Nina Vázquez left her hometown of Aguada, Puerto Rico, when she was 13 years old, moving to Meriden with her family.
“I consider my family an economic refugee,” said Vázquez. “The reason why we left was because of an economic downfall in Puerto Rico. We were planning to go back a few years later, but it never could happen.”
Vázquez is 23 now and pursuing her master’s in Latino and Caribbean studies at the University of Connecticut. A few days from the election, she’s been struggling about whether to vote for the Democratic Party as she did in 2016.
She says her family and others are still feeling the impact of the PROMESA bill, a measure enacted under the Obama administration when Joe Biden was vice president.
“A lot of the debate you’re hearing is, well, why are we going to vote Democratic when they’re the ones who put us in this situation and made everything worse,” said Vázquez.
The economy of Puerto Rico is an important issue to Vázquez. She says she still sees the island as her home and hopes to return to Aguada one day, but the economic situation is difficult for young people.
“A lot of us can’t get jobs on the island, or we’re being paid this very sad minimum wage,” said Vázquez. “It can start at $4.25 an hour, and a lot of young people are leaving the island because of this PROMESA bill.”
Latinos are expected to be the largest racial or ethnic minority voting in the upcoming election.
According to the NALEO Educational Fund, every month, 60,000 Latinos turn 18 years old, and many will be voting for the first time in this year’s election. Young Latinos make up 22% of Generation Z, one of the most ethnically diverse voting blocs in United States history. However, many young Latinx voters say the national campaigns don’t speak about the issues they find most pressing.
Joseph Vazquez is among that group and is also Puerto Rican, no relation to Nina Vázquez. Unlike Nina, he grew up most of his life on the mainland. His family moved from Puerto Rico to New York City and then to Connecticut.
“[My family] came here to Meriden then Middletown, and that’s kind of where I’ve had my story ever since. I’m the first from my family to graduate from high school to college,” said Joseph Vazquez.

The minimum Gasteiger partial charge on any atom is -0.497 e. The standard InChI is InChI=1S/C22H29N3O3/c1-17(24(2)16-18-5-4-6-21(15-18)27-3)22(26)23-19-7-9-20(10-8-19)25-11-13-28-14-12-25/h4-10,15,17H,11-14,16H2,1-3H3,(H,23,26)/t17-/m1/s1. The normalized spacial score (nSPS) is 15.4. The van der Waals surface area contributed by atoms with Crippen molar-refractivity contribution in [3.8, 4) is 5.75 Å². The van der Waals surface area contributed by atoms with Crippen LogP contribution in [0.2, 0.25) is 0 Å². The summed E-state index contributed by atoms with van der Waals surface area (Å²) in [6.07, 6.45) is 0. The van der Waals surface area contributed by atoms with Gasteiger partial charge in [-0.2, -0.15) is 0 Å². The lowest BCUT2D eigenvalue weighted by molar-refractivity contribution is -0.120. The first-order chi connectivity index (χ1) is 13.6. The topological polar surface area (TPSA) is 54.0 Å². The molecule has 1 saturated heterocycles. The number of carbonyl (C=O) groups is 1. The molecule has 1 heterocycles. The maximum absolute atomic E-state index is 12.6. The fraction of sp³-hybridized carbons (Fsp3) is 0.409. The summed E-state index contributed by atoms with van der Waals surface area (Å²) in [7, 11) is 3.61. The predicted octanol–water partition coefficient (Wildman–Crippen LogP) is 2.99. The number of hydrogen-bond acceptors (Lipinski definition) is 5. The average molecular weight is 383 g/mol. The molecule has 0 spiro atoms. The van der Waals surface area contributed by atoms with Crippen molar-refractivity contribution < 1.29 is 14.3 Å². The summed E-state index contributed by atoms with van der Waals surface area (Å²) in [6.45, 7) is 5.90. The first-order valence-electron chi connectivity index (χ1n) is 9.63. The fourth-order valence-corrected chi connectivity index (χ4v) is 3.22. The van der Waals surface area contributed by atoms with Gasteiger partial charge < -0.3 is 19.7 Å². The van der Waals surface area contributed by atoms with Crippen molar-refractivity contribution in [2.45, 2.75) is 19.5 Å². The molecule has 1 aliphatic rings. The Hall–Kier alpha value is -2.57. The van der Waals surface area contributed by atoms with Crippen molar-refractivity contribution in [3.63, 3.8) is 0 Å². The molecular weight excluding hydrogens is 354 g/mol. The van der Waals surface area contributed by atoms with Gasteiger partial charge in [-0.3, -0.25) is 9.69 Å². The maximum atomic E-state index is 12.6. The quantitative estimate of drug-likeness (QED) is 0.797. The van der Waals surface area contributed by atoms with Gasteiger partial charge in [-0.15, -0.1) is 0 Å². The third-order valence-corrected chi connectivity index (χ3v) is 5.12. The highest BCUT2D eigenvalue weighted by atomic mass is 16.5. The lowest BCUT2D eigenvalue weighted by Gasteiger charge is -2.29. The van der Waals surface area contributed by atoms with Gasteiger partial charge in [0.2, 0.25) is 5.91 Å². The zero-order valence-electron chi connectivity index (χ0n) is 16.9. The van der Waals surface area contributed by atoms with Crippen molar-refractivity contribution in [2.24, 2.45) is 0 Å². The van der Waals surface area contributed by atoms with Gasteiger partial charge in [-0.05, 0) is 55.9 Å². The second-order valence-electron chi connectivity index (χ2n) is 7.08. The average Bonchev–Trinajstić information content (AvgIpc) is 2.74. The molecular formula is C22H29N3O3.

Vazquez is a registered Democrat, and the issues he cares about the most are housing and health care. As a Puerto Rican himself, Vazquez says he didn’t have an opportunity to learn about his history until he made it to college. Now that he is finally eligible to vote, he also agrees that the national campaigns have missed an opportunity to engage him on issues that matter to him.
“You have people who don’t even recognize Puerto Ricans as citizens,” said Vazquez. “There is so much normalized discrimination, and you’re seeing more media that’s driven to address this and make people have a deeper outlook on these issues.”
Another issue he cares about is racial justice.
“This year we have seen more than ever, at this time of heightened racial injustice, we’re seeing a large wave of younger voters more inclined to vote,” he said.
Joseph said he’s also concerned with what his local elected officials say and has been following how they implement policies that speak to him.
“People think this is a presidential election and this is why they have to vote. But realistically, the items on your ballot matter more of who you’re voting for at the local level, too, just as much,” he said.
For many years, the Latino vote was considered a so-called “sleeping giant” because of the assumption that Latinos in the U.S. engaged less in politics. But Bianca Gonzalez-Sobrino, an assistant professor of sociology at Quinnipiac University, says younger voters are shifting that narrative. She said the Latino vote should not be considered one large voting bloc, but rather one with many complexities and experiences.
“We should be talking about individual ethnic groups within Latinos and looking at the trends of how they vote and also what their interests are,” said Gonzalez-Sobrino. “Often in large political campaigns, we see particularly Democrats talking about immigration reform writ large, and assuming that that’s going to automatically be the key to unlocking what they call the sleeping giant.”
She says that while many younger Latino voters are trending liberal and more likely to vote Democratic, they sometimes feel overlooked.
“They also have these feelings of not being necessarily included in these large-scale conversations,” she said.
Nina Vázquez says that until a couple of years ago, campaigns did not include Latinos in their national conversations. But all that is changing.
“We do make some difference, and we do make something move in the gears of this election,” said Vázquez.
She says she doesn’t have a voting plan yet but acknowledges that young Latinx voters are now the target of last-minute campaigning from both parties.
Brenda León is a corps member with Report for America, a national service program that places journalists into local newsrooms.